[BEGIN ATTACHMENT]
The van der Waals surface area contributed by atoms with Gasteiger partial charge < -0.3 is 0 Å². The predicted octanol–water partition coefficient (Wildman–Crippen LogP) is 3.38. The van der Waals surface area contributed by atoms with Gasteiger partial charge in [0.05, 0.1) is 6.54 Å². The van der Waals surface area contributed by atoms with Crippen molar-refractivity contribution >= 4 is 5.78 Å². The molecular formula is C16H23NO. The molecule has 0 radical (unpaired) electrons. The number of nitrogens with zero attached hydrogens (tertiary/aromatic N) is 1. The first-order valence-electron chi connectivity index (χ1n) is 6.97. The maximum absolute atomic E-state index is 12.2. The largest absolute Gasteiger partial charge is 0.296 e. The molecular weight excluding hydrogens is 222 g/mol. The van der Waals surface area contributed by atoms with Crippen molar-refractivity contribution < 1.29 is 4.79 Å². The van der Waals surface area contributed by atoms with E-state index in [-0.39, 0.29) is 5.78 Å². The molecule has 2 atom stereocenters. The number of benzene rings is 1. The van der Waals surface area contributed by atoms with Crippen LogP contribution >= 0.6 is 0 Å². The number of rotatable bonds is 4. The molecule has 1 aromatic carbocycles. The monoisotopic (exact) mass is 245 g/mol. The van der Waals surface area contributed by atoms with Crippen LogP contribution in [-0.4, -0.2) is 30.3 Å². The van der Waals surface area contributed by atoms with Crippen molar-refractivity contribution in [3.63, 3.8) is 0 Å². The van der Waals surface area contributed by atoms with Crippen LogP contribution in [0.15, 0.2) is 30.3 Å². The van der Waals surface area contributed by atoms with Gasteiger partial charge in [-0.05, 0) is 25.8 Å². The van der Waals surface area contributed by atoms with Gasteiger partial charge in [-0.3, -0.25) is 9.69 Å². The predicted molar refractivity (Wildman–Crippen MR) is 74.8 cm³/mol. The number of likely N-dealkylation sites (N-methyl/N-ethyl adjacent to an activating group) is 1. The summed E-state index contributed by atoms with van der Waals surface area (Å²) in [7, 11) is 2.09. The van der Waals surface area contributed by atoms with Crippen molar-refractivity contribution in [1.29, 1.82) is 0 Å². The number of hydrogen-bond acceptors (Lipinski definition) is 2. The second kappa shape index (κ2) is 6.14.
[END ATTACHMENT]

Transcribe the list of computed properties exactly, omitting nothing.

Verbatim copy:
The van der Waals surface area contributed by atoms with Gasteiger partial charge < -0.3 is 0 Å². The predicted octanol–water partition coefficient (Wildman–Crippen LogP) is 3.38. The van der Waals surface area contributed by atoms with Gasteiger partial charge in [0.05, 0.1) is 6.54 Å². The van der Waals surface area contributed by atoms with Crippen molar-refractivity contribution >= 4 is 5.78 Å². The molecular formula is C16H23NO. The molecule has 0 radical (unpaired) electrons. The number of nitrogens with zero attached hydrogens (tertiary/aromatic N) is 1. The first-order valence-electron chi connectivity index (χ1n) is 6.97. The maximum absolute atomic E-state index is 12.2. The largest absolute Gasteiger partial charge is 0.296 e. The molecular weight excluding hydrogens is 222 g/mol. The van der Waals surface area contributed by atoms with Crippen molar-refractivity contribution < 1.29 is 4.79 Å². The van der Waals surface area contributed by atoms with E-state index in [-0.39, 0.29) is 5.78 Å². The molecule has 2 atom stereocenters. The number of benzene rings is 1. The van der Waals surface area contributed by atoms with Crippen LogP contribution >= 0.6 is 0 Å². The number of rotatable bonds is 4. The molecule has 1 aromatic carbocycles. The monoisotopic (exact) mass is 245 g/mol. The van der Waals surface area contributed by atoms with Crippen LogP contribution in [-0.4, -0.2) is 30.3 Å². The van der Waals surface area contributed by atoms with Crippen molar-refractivity contribution in [3.63, 3.8) is 0 Å². The van der Waals surface area contributed by atoms with Crippen LogP contribution in [0.15, 0.2) is 30.3 Å². The van der Waals surface area contributed by atoms with Gasteiger partial charge in [-0.05, 0) is 25.8 Å². The van der Waals surface area contributed by atoms with Gasteiger partial charge in [-0.3, -0.25) is 9.69 Å². The predicted molar refractivity (Wildman–Crippen MR) is 74.8 cm³/mol. The number of likely N-dealkylation sites (N-methyl/N-ethyl adjacent to an activating group) is 1. The summed E-state index contributed by atoms with van der Waals surface area (Å²) in [7, 11) is 2.09. The van der Waals surface area contributed by atoms with Crippen molar-refractivity contribution in [1.29, 1.82) is 0 Å². The number of hydrogen-bond acceptors (Lipinski definition) is 2. The second kappa shape index (κ2) is 6.14.